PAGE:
Trying to be good (and failing)

At the risk of overloading people with a low tolerance for glurge, (for those who don't know, glurge refers to those sickeningly saccharine anecdotes and media tidbits with puppies, kittens, Jesus, inspirationally disadvantaged little kids and all sorts of other equally disgusting things), I'd like to link to the Paradoxical Commandments. As downright sentimental as it is, it's still just a tiny bit heartwarming...yes, I'm a big softie inside.

The thing about the Paradoxical Commandments is that they're not actually that much of a paradox - they only look that way because most of the steps have been left out.
People are illogical, unreasonable, and self-centered. [sic]
Love them anyway.
Yes, they're all of those things, but they're also rational, reasonable and altruistic. They help you through troubled times and they'll stand behind you when you really need them.

John Donne once wrote that "no man is an island" - and although the quote's now tired and clichéd, the sentiment behind it is true as ever. No-one can cut themselves off from the world completely, and no-one should - because frankly, it sucks not being loved and not loving anyone yourself. I'm not talking about romantic love alone here - I mean love of family, friends and even (if you're lucky enough to find it, let alone recognise it) unconditional love.
If you do good, people will accuse you of selfish ulterior motives.
Do good anyway.
Let's face it, the world's a sack of crap. We've got little to lose by trying to change it for the better.
If you are successful, you will win false friends and true enemies.
Succeed anyway.
And why the hell shouldn't you? The successful people are the ones who change things, for better or worse, and success is a wonderful feeling. I know I sound like a walking, talking cliché here, but it's annoyingly true.
The good you do today will be forgotten tomorrow.
Do good anyway.
That's not strictly true. Yes, people are ungrateful. Yes, people have short and selective memories - but if you do something good for one person, even a small thing, they'll remember it - particularly if it gave them the strength to go on living, which it sometimes does. Make any arguments you like for why the human species needs to be killed off, but if you're going to go in that direction I'd argue that slow death from despair isn't the best way to go about it - it's inefficient, wastes resources and prolongs suffering, for a start.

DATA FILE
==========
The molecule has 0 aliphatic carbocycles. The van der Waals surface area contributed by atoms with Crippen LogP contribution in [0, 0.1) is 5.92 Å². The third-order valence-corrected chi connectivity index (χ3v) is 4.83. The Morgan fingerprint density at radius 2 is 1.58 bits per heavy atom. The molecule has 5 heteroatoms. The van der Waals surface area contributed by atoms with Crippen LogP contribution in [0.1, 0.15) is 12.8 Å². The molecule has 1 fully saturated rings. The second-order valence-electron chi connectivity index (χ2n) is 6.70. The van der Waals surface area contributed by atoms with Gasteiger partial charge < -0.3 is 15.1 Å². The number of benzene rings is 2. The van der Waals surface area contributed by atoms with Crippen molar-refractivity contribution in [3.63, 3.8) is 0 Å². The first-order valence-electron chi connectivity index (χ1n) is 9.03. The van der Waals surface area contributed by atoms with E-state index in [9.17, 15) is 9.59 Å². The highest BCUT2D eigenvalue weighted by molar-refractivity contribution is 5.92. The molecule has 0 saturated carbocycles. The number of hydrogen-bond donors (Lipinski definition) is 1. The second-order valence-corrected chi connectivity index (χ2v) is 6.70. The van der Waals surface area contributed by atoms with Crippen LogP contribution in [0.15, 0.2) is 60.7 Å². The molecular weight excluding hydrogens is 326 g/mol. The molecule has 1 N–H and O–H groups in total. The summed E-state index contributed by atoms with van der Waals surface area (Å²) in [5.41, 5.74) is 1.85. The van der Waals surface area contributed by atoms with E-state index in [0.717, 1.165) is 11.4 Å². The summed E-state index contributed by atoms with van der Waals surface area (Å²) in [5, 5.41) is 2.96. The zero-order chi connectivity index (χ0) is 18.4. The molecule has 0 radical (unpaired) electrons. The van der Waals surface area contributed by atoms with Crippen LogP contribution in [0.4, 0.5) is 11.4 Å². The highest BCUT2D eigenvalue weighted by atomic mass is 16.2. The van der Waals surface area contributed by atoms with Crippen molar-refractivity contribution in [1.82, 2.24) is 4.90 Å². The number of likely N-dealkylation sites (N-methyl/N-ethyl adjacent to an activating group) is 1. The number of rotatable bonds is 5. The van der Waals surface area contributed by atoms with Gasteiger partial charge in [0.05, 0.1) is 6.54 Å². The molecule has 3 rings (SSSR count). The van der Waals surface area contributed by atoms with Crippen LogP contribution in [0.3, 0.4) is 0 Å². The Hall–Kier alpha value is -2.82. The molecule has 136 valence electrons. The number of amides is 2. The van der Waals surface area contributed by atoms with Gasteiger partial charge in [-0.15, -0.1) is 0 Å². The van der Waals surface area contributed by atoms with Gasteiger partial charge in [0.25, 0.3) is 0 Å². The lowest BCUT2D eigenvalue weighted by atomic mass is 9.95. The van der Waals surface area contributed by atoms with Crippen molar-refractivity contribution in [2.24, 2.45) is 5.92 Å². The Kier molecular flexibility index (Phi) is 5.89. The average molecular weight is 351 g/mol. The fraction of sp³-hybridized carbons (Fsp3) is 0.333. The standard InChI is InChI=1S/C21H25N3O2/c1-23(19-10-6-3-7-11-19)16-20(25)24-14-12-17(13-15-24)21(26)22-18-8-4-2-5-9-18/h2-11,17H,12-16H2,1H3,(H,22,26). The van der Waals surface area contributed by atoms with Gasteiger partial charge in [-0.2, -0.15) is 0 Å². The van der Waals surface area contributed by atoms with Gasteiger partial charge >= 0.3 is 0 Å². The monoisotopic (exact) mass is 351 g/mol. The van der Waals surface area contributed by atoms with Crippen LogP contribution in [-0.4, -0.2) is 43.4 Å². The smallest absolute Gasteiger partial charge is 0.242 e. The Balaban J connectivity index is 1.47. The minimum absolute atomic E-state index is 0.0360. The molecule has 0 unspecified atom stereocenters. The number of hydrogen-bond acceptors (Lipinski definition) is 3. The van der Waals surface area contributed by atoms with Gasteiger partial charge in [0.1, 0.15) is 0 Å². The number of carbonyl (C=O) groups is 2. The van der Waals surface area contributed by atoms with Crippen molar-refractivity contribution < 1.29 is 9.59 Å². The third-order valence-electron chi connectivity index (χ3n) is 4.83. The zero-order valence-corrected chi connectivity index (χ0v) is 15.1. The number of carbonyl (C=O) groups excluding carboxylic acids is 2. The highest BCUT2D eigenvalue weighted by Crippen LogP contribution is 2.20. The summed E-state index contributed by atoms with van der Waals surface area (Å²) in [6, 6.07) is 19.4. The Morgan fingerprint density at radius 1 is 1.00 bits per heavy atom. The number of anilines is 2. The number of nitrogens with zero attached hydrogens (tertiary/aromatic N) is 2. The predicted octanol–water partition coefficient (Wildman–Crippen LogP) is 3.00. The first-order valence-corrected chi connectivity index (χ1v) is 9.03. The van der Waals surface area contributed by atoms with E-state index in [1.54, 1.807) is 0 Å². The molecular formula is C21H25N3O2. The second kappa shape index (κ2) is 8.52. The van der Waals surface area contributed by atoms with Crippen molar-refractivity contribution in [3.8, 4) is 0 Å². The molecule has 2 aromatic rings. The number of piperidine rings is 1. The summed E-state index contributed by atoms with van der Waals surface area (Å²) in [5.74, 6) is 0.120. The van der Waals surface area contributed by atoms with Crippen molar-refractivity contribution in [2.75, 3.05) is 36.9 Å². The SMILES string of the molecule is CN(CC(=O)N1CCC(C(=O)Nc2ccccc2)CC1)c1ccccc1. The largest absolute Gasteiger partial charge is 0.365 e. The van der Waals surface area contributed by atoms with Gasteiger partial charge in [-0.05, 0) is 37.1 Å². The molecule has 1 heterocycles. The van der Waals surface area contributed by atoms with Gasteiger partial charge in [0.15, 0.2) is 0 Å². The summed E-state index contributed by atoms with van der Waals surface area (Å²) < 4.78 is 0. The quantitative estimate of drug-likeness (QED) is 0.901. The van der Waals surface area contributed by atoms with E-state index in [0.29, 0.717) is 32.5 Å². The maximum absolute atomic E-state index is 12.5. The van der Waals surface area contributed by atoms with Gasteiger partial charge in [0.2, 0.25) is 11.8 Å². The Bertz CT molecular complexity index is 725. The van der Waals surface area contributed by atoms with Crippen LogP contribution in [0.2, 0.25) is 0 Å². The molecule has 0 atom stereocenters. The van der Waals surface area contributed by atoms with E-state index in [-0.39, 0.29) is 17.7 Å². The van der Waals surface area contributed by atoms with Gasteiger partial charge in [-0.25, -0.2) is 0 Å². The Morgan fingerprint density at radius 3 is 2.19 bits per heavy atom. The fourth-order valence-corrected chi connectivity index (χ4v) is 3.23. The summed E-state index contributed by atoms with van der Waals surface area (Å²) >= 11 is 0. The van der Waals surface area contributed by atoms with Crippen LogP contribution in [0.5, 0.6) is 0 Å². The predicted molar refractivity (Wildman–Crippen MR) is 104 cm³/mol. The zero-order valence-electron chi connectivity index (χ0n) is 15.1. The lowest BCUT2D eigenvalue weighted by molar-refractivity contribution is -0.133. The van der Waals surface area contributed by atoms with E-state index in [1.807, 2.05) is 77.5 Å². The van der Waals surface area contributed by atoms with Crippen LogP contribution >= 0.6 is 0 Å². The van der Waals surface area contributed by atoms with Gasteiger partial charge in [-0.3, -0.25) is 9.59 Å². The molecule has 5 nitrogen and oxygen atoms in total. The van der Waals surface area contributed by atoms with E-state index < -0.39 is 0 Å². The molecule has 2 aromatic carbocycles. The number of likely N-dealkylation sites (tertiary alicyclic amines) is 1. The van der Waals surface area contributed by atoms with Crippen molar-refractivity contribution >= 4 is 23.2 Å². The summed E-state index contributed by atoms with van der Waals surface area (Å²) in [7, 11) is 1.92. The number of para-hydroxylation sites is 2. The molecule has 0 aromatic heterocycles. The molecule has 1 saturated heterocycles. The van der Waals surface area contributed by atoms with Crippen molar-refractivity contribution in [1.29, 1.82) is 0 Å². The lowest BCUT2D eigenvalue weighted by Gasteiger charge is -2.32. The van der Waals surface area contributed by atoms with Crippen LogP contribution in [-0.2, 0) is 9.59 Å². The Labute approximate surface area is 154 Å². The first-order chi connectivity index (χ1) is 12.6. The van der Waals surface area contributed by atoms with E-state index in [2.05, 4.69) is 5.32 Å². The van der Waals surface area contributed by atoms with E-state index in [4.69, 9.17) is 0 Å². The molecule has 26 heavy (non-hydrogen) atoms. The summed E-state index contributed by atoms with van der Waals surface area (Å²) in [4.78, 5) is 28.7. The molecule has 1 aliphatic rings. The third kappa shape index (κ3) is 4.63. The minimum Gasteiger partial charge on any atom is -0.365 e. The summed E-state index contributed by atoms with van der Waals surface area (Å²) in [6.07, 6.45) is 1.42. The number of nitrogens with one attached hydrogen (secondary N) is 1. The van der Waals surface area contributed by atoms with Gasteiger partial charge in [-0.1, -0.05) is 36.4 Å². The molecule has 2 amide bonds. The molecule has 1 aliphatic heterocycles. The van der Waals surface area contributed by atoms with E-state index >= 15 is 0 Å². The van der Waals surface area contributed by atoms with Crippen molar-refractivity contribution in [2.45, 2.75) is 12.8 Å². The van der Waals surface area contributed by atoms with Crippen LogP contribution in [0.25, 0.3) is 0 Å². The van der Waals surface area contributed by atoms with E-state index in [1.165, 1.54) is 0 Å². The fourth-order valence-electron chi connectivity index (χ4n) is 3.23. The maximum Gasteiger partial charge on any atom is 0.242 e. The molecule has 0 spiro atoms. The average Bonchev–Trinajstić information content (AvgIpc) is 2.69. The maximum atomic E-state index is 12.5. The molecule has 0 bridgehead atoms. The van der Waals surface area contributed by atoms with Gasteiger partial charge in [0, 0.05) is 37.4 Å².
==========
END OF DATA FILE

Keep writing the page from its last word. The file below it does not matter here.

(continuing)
Honesty and frankness make you vulnerable.
Be honest and frank anyway.
People hate them both: they show up all one's faults and weaknesses, which no-one wants to admit to themselves. No, not even the people fishing for compliments. The thing about honesty and frankness is that they can stop you from going insane - and also, people may not like you much for being honest, but they'll respect you. Hell, maybe they'll even look up to you for it.
The biggest men and women with the biggest ideas can be shot down by the smallest men and women with the smallest minds.
Think big anyway.
Have big dreams, because they help to shake this world up - it's too stagnant anyway, especially in the West. Then follow them, because ideas are pretty useless if no-one does anything with them. And of course people will try to shoot said dreams down, maybe out of spite or maybe because very few people dare to have big dreams, but you have to fight for them. Without dreams and goals, even unrealistically huge ones, is there really much out there to live for? No, there isn't, except for a "life" of transient happiness - which isn't much of a life at all.
People favor underdogs but follow only top dogs. [sic]
Fight for a few underdogs anyway.
People like underdogs because the great majority of us are underdogs, or have been, and because we can relate to them. Still, we follow the "top dogs" for a massive, massive list of reasons: fear, admiration, a misplaced sense of realism...the list goes on.